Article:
Measles has broken out in California. On Friday, the California Department of Public Health confirmed 15 cases of measles in the state, compared to two at this time in 2013. Three were in Riverside County and another eight reported in Los Angeles and Orange counties. The ages of these 15 individuals range from 5 months to 44 years.
Since 2000, when measles was declared eliminated in the United States, the number of annual cases had declined substantially. In 2005, California recorded only four measles cases, the lowest number ever. The number of California measles cases has ranged from four to 40 annually, according to Dr. Gil Chavez, deputy director of the Center for Infectious Diseases at the California Department of Public Health.
“Unfortunately, we are off to a very bad start in 2014,” Chavez said. “The cases have occurred throughout California. At this time last year, we had only recorded two cases … We expect to see many more cases unless people take precautionary measures.”
Two of the county’s measles cases were linked to the initial case, according to Chief Barbara Cole, county’s Disease Control Branch. “For Riverside County, we usually have one or two cases annually. In some years, there are no cases.”
Because measles is highly contagious, Cole recommends parents who suspect their children may have contracted the disease to keep them at home and contact their health-care provider. Fever, cough and rash are the symptoms to be alert for, she added.
The measles vaccine has essentially eliminated the measles virus in the U.S., however, travelers to locations outside the U.S. may be exposed to the virus. Chavez said several of the cases could be traced to travelers to the Philippines, where a large outbreak is occurring, and two had traveled to India, where measles is endemic.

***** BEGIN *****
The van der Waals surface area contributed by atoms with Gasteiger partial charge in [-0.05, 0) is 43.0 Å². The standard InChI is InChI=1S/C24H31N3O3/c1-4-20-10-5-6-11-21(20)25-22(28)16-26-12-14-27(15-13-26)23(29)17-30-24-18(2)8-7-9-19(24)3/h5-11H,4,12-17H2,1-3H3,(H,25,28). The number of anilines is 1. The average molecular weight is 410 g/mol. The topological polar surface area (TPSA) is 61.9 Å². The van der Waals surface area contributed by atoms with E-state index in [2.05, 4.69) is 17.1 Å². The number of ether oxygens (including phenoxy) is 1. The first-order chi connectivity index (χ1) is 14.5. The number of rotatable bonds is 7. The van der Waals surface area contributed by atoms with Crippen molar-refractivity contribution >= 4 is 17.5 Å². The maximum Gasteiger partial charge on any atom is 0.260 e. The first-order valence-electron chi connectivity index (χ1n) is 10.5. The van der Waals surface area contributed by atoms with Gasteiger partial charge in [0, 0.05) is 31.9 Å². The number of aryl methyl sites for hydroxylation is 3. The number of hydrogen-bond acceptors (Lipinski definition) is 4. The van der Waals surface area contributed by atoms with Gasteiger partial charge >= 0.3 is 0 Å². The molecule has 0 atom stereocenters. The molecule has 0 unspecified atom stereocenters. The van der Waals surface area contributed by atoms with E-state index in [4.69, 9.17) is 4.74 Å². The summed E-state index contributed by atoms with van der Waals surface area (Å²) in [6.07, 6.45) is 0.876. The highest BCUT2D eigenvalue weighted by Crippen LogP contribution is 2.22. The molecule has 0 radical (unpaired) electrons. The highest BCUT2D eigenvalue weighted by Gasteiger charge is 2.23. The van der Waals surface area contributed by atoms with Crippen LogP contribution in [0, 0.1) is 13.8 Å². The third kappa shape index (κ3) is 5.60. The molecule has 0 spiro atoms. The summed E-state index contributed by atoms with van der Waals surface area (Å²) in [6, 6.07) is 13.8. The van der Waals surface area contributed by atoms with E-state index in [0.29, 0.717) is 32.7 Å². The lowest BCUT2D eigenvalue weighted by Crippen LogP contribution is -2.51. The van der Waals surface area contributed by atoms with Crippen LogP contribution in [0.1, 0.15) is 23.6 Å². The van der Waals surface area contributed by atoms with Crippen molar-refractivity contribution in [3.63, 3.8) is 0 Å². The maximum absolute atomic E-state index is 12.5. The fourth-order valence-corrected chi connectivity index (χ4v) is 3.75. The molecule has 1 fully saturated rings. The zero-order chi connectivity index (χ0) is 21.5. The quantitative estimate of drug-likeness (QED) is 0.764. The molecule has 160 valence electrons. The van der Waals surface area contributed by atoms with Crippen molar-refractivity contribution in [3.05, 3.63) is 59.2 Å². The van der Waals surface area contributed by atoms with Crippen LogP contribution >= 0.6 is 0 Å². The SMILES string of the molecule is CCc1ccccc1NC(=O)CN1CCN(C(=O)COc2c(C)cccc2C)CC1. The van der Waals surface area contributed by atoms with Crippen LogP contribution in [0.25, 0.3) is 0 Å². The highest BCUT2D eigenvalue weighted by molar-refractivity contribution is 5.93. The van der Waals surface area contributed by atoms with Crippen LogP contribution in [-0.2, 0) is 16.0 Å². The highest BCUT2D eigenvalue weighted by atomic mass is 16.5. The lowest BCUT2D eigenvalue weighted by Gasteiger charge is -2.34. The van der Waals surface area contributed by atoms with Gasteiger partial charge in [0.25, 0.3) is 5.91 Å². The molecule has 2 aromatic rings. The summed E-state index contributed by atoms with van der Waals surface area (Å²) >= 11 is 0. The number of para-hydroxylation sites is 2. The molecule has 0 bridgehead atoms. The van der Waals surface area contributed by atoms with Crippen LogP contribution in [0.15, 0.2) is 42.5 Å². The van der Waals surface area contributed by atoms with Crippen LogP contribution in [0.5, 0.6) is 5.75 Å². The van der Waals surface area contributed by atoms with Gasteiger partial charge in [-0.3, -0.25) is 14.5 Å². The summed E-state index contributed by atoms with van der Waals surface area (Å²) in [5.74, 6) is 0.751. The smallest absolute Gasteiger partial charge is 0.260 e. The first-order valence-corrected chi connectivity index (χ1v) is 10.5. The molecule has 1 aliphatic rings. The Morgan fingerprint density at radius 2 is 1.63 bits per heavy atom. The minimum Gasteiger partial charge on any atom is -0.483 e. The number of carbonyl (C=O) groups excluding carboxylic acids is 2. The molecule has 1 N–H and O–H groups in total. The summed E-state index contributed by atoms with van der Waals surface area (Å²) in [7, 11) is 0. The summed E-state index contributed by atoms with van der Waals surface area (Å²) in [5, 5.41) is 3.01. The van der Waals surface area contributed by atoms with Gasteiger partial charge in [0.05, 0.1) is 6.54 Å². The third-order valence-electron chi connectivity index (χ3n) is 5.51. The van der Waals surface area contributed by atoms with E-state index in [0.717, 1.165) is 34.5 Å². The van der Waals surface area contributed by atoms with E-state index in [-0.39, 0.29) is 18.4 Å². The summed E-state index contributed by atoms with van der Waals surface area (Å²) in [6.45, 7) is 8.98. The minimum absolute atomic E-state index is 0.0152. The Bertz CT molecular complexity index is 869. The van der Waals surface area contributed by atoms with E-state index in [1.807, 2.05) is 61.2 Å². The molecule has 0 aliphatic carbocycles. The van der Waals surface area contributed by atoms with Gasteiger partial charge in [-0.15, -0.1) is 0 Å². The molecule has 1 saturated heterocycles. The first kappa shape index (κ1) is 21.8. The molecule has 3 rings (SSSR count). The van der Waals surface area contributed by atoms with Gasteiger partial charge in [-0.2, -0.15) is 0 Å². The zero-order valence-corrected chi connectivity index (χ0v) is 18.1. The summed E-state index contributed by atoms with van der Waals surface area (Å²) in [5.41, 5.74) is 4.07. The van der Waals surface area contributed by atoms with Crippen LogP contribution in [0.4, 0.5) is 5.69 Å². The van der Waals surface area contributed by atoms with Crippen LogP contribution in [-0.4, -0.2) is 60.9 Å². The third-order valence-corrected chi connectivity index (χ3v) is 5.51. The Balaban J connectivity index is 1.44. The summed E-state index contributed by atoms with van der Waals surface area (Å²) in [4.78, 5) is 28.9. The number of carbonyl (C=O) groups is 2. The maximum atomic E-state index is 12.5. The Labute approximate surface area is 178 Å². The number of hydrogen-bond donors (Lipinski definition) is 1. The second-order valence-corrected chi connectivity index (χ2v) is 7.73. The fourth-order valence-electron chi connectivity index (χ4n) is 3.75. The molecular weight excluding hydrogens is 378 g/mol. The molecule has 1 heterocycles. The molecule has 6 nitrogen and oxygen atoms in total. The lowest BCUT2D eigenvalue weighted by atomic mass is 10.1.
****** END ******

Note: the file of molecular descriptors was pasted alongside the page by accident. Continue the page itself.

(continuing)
He encouraged anyone who has not to get the measles vaccine. Of the 15 confirmed cases at least seven were individuals who had filed personal belief exceptions against obtaining the vaccine.
Measles is a highly contagious viral disease spread through the air when someone who is ill with the disease coughs or sneezes. Symptoms begin with a fever that lasts for a couple of days, followed by a cough, a runny nose, red, watery eyes and rash. The rash typically appears first on the face, along the hairline and behind the ears, and then affects the rest of the body. Infected people are usually contagious for about eight days: four days before their rash starts and four days after.
Children are recommended to get their first dose of measles/mumps/rubella vaccine at 12 to 15 months old. The second dose of MMR is usually administered before children start kindergarten at ages 4 to 6. Immunized adults do not need boosters. However, anyone born since 1957 who has not had two doses of vaccine may still be vulnerable to measles and should ask their doctor about getting immunized.
Chavez stressed that there is no support to the theories that the vaccine is harmful or links it to long-term problems such as autism.
Measles places a burden on public health officials, especially in the local counties. Every measles case must be investigated and individuals who may have been exposed to the virus have to be contacted and warned.